For (AVI) - (TAC) (CEO), Fabio Villegas, the group’s joining of the Star (SAL) Alliance is “a determining factor for our competitive strategy that will enable us to leap forward in terms of the scope and scale of the benefits provided to our passengers.” (AVI) - (TAC), which consolidated several smaller Latin American carriers, agreed to a strategic merger in October 2009, creating a combined network serving some 128 destinations in the Americas and Europe. The group operates a fleet of 118 airplanes and expects to carry more than >17.9 million passengers this year. Revenue is over >$3 billion. (TAC)’s initial request for (SAL) membership dates back to 2008.
(BAE) Systems Asset Management arranged the sale of five MD-83s on behalf of Avianca (AVI), as part of an exclusive remarketing mandate for eight. Four of the airplanes have been sold to Kansas City-based Jet Midwest Group of Missouri and the remaining airplane has been sold to Sierra American Corporation, the leasing affiliate company for Ameristar Air Cargo (CGG).
The remaining three airplanes under the original mandate have remained in service with Avianca (AVI), but will be released for imminent sale with delivery available in the first half of 2011.
December 2010: A320-214 (4547, HC-CJV), leased to AeroGal (ERG).
February 2011: Barfield won a 10-year contract from Avianca (AVI) - (TACA) (TAC) to provide full component support for the A320 fleet operated by the group’s four airlines, Avianca (AVI), (TACA) (TAC), Aerogal (ERG), and Ocean Air (now Avianca Brazil) (ONE). Barfield’s Maintenance Repair & Overhaul (MRO) support includes an option to provide logistics in Miami as well as the supply of consumable items. As part of the agreement, Barfield, which is the USA subsidiary of Sabena Technics (SAB) committed to setting up specific repair capabilities in Bogota to better support Grupo Avianca-(TACA)’s airlines. The facility will also support other operators in South America.
Sabena Technics (SAB) (CEO) Christophe Bernardini called the contract a “milestone” for Barfield. “We are proud of the trust (AVI) - (TAC) has extended to our group and will do our utmost to ensure that our customer’s operations are near perfection,” he said.
(GECAS) (GEF) signed a purchase and leaseback transaction for two new A330-200s and four new A320s. The airplanes are part of AVIANCA (AVI) - (TACA) (TAC)’s existing order book with Airbus (EDS). Two of the A320s will be operated by (TACA) (TAC), the remainder will be operated by Avianca (AVI). Additionally, (GEF) has leased 10 A318s to Avianca (AVI).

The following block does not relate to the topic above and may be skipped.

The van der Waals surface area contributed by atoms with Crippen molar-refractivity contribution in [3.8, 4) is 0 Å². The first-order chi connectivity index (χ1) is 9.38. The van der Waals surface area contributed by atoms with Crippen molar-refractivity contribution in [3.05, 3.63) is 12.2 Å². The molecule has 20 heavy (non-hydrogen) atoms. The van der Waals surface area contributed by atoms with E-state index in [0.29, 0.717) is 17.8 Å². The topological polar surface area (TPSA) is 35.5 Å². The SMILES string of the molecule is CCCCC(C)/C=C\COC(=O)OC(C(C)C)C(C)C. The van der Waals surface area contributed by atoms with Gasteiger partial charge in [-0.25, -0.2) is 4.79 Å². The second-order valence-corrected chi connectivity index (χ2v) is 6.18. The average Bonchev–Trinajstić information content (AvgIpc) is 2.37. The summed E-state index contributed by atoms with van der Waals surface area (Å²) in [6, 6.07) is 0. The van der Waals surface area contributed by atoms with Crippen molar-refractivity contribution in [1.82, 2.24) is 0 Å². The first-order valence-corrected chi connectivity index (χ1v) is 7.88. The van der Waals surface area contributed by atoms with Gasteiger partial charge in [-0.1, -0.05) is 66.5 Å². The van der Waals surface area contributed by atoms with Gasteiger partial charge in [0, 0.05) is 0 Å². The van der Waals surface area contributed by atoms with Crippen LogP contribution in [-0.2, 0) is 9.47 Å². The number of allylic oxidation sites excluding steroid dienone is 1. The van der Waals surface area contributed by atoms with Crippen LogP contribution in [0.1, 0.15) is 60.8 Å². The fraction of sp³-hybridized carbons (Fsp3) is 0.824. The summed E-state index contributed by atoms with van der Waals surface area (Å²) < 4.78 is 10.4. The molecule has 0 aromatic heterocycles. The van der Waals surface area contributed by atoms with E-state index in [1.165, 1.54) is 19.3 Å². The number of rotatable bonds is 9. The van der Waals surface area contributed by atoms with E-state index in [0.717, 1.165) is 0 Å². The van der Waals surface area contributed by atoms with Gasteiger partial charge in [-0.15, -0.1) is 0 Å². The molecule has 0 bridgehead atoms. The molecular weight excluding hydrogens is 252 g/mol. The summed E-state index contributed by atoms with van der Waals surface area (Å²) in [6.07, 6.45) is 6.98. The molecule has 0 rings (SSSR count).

March 2011: Avianca (TACA) Holding SA, the parent of Avianca (AVI) and (TACA) (TAC), commenced an initial public offering (IPO) on the Colombian Stock Market consisting of 100 million shares of non-voting preferred stock, priced at $2.70/COP5,000. The offering is expected to raise approximately $250 million after underwriter fees and discounts. The (IPO) will conclude April 15. Proceeds will be used for "corporate expansion plans of the holding company [and] subsidiaries," the company said.
Avianca (TACA) (CEO), Fabio Villegas Ramirez called the (IPO) "a very important step in the history of the corporation," which was created in February 2010.
May 2011: Avianca (TACA) Holding SA, the parent of Avianca (AVI) and (TACA) (TAC), announced it raised $279 million from its Initial Public Offering (IPO) and noted it became the first airline to allocate 100% of its (IPO) among frequent flyers and company employees. The new shares will begin trading on the Colombian Stock Exchange.
In a sale that took place between March 28 and April 15, the company received over >64,000 investment requests, equivalent to more than >$1.6 billion, or about six times the offered amount.
"The huge response that the Avianca (TACA) (IPO) elicited, is a strong signal of the credibility and recognition of thousands of individuals with a project that we have been jointly building over recent years," said Avianca (TACA) Executive President, Fabio Villegas Ramirez.
Avianca (AVI) will launch 4x-weekly, Bogota - Orlando service July 12 using an A319.
June 2011: Avianca(TACA) (AVI)/(TAC) signed a Memo of Understanding (MOU) for 51 A320 family airplanes, including 33 A320neos.
September 2011: Avianca (AVI), part of the airline group AviancaTaca Holdings, has ordered four A330-200F freighters. The new airplanes, to be operated by Avianca (AVI)’s cargo subsidiary, Tampa (TMP), will replace its cargo fleet and play a key role in expanding (AVI)’s international cargo business.
Avianca (AVI) purchased Tampa Cargo (TMP) in 2008.
The order makes (AVI) the first Latin American operator to receive the A330-200F. Avianca (TACA) and its subsidiaries already operate seven A330-200 passenger airplanes and 81 A320 family airplanes.
“We are confident that these new A330 freighters will bring us greater fuel efficiency, lower operating costs and improved environmental performance,” said Avianca Taca Holdings (CEO) & Avianca (AVI) President, Fabio Villegas.